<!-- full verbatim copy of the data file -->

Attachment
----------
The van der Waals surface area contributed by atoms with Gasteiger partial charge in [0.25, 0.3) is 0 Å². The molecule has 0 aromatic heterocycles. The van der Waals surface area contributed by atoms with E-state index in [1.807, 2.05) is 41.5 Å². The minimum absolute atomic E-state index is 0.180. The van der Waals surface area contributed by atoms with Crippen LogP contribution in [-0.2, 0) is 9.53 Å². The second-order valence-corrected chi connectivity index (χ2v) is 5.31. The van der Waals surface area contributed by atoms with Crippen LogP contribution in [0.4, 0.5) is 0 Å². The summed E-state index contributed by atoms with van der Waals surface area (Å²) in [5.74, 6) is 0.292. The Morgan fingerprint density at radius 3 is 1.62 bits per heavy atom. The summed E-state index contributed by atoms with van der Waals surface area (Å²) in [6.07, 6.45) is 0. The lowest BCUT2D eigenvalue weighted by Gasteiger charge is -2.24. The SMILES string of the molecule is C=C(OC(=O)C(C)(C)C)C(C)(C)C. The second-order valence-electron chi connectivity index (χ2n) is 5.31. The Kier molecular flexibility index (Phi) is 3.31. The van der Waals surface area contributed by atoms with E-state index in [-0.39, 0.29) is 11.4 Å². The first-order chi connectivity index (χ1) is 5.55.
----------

The van der Waals surface area contributed by atoms with Gasteiger partial charge in [0.25, 0.3) is 0 Å². The molecule has 0 aromatic heterocycles. The van der Waals surface area contributed by atoms with E-state index in [1.807, 2.05) is 41.5 Å². The minimum absolute atomic E-state index is 0.180. The van der Waals surface area contributed by atoms with Crippen LogP contribution in [-0.2, 0) is 9.53 Å². The second-order valence-corrected chi connectivity index (χ2v) is 5.31. The van der Waals surface area contributed by atoms with Crippen LogP contribution in [0.4, 0.5) is 0 Å². The summed E-state index contributed by atoms with van der Waals surface area (Å²) in [5.74, 6) is 0.292. The Morgan fingerprint density at radius 3 is 1.62 bits per heavy atom. The summed E-state index contributed by atoms with van der Waals surface area (Å²) in [6.07, 6.45) is 0. The lowest BCUT2D eigenvalue weighted by Gasteiger charge is -2.24. The SMILES string of the molecule is C=C(OC(=O)C(C)(C)C)C(C)(C)C. The second-order valence-electron chi connectivity index (χ2n) is 5.31. The Kier molecular flexibility index (Phi) is 3.31. The van der Waals surface area contributed by atoms with E-state index in [-0.39, 0.29) is 11.4 Å². The first-order chi connectivity index (χ1) is 5.55.